Here's the math.

If you have $1 and lose 50%, you now have $0.50. However, in order to grow from $0.50 back to your original $1, you need to earn a 100% rate of return. How many years is that going to take? To help put that challenge in perspective, U.S. stocks have only achieved a return over 50% in a single year twice, 1933 and 1954.

For investors in their 2nd half, it's important to protect against market declines. To use a sports analogy, you've already put points on the board, so focus on protecting your lead.


We've been executing the same strategy since the early days of the firm. Whenever a position appreciates or declines past pre-determined thresholds, we execute a rebalance.

Our technology allows us to consistently monitor a multi position portfolio whether it's 12 mutual funds or 100+ individual stocks. It doesn't matter if a portfolio is a single account or a portfolio consisting of several accounts. The process is always the same.

The outcome for clients is a variety of benefits. First, our rebalancing process is a forcing mechanism to buy low and sell high. Second, we're maintaining a target level of expected portfolio risk. Last, in taxable accounts, we're keeping capital gains in check so as to not let them grow so large that clients are hit with an enormous tax bill in the future.


The best tactic to take is to ignore the financial media. Call it entertainment, or better yet, noise. The media thrives on fear. But, just like a Nascar crash, it's difficult to look away. Just remember, if you react to every sensational market story, you're asking for trouble. Don't be the portfolio equivalent of a Nascar driver.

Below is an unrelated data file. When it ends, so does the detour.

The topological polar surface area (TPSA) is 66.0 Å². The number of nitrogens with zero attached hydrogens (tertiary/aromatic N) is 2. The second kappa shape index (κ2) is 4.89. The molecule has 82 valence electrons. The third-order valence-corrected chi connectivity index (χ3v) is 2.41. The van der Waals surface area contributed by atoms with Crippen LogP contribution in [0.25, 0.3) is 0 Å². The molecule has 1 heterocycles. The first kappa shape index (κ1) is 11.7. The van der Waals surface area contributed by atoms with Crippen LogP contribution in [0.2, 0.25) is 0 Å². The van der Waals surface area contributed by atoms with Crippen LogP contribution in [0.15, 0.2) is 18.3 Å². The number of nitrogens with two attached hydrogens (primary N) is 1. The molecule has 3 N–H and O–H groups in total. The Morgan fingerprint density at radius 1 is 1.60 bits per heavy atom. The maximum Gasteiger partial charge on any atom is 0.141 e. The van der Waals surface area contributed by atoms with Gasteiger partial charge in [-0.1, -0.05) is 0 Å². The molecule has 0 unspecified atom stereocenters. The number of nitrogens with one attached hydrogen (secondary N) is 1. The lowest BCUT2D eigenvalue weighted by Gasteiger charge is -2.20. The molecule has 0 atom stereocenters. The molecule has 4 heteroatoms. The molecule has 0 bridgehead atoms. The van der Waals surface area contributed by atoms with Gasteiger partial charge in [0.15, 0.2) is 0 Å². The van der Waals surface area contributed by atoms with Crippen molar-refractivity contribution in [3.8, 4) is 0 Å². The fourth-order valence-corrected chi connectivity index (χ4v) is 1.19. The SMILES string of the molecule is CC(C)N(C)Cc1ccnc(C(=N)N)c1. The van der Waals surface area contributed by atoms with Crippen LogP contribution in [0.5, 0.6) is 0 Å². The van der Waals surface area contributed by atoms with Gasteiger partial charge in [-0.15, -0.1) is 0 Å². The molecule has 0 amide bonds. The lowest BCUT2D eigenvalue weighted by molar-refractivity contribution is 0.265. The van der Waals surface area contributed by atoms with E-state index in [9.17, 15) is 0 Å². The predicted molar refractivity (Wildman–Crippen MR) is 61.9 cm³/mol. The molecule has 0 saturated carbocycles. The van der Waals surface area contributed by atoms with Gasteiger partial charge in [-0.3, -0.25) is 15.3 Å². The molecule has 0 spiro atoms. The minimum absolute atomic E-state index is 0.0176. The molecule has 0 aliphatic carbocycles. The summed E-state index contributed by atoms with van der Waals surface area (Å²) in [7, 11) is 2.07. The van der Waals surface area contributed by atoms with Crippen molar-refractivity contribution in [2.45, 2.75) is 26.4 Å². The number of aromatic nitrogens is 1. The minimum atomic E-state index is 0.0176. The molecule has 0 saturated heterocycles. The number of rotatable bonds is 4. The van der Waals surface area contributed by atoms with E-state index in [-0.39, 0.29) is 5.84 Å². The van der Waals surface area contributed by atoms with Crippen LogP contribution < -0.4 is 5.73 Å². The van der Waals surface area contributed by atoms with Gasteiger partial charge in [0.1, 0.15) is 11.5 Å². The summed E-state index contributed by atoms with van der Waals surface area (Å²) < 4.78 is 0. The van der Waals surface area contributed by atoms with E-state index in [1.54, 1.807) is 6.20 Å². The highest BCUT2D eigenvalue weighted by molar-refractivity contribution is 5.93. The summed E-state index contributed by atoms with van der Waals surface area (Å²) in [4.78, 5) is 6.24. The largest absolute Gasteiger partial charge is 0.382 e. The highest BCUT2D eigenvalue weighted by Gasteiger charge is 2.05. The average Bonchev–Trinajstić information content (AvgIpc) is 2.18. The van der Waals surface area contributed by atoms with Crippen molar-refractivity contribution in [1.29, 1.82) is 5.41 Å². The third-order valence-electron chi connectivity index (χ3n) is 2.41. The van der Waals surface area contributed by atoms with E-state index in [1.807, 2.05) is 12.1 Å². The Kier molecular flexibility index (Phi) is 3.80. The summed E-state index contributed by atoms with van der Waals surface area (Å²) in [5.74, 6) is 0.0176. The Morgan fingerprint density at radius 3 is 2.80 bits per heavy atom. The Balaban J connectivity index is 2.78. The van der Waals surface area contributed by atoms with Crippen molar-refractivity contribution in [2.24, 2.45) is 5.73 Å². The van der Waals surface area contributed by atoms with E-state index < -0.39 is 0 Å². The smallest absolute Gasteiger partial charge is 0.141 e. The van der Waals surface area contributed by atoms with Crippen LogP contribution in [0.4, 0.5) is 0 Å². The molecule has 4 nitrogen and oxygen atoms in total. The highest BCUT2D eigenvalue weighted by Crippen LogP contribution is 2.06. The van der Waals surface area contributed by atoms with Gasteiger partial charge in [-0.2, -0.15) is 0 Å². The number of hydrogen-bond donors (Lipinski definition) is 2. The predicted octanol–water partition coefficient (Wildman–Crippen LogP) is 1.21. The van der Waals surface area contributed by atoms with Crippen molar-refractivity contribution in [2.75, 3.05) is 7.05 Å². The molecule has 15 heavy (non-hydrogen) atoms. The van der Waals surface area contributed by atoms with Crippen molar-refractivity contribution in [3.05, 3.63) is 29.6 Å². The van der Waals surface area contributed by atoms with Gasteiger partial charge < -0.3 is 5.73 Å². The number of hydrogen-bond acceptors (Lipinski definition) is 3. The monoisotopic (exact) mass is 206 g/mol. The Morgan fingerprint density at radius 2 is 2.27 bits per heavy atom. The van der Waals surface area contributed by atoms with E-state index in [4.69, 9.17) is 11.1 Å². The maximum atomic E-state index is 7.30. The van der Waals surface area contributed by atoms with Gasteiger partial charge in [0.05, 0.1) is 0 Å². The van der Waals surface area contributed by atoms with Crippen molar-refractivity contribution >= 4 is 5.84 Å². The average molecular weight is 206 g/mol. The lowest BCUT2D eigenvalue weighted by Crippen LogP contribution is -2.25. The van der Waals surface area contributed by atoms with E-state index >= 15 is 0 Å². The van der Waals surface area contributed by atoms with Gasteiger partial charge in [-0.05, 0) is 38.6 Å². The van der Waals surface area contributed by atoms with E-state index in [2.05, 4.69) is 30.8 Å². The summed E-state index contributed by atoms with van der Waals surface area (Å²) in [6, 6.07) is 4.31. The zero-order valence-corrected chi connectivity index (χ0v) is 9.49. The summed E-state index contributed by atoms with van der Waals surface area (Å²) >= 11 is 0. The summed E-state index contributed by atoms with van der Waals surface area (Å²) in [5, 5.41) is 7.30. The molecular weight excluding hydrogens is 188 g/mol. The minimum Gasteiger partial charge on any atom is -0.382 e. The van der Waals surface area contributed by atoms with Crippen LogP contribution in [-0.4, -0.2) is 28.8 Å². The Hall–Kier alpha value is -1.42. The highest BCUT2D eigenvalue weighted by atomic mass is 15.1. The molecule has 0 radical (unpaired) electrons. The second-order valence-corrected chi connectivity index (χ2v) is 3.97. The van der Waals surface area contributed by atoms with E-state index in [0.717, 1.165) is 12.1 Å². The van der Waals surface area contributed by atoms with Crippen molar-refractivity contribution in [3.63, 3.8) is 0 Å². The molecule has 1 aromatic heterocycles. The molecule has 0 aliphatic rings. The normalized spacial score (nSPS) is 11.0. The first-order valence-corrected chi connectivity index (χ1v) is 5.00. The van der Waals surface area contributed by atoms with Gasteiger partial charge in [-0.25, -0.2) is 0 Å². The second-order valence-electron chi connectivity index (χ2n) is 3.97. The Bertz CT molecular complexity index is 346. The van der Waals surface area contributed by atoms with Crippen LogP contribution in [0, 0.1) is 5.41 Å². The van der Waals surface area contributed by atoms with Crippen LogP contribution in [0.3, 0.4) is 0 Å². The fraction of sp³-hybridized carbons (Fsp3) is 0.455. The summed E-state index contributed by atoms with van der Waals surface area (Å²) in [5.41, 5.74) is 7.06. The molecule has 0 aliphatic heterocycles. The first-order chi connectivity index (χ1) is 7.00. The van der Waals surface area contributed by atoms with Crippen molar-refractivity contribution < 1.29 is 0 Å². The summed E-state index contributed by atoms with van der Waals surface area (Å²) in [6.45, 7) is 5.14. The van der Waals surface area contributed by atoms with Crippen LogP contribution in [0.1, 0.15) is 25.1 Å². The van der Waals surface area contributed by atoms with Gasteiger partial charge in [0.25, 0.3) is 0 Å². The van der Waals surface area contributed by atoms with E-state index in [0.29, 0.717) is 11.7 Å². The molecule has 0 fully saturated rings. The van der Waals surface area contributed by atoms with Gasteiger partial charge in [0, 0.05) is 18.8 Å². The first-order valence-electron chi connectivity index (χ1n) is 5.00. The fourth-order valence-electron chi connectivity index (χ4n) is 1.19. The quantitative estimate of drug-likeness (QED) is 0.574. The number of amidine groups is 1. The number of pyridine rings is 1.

Next, you should evaluate the risk you're taking in the bigger context of your Financial Plan. Will your plan still succeed by taking less investment risk? If yes, perhaps it makes sense to take steps to structure your portfolio to still provide the retirement income you need, just with a lower expected volatility.

Consider a gut check. It's been over a decade of relatively smooth returns. Most of us are conditioned to these positive returns. This recency bias can fool us into believing the past is an accurate predictor of what will happen next. It's not. If you have a $750,000 investment portfolio and you lose 30%, your balance is now $490,000. When you open your statement and see that you're down $260,000, how are you going to react? Be honest with your emotions.

Last, hire someone to help you get it right. I'm a bit biased here, but are you really going to watch your investments every week, do the math, execute rebalances across all your accounts, all in the proper amounts? You might, but it's a pain without the right technology. Even if your current fund offers some sort of auto rebalancing feature, it's probably fixed on a set schedule. Research shows this can result in rebalances when you don't need them as well as missing out when you actually do need them! Simply put, it's not as efficient as the opportunistic rebalancing we employ.

For more information about anything discussed in this post, please ask! We're not salespeople. If you use the Contact link in the upper right corner of this page to inquire how we can improve upon your current strategy, you're not signing up a time-share presentation. You're simply initiating a conversation designed to help you achieve a better outcome. Whether you hire us or not, we're happy to help.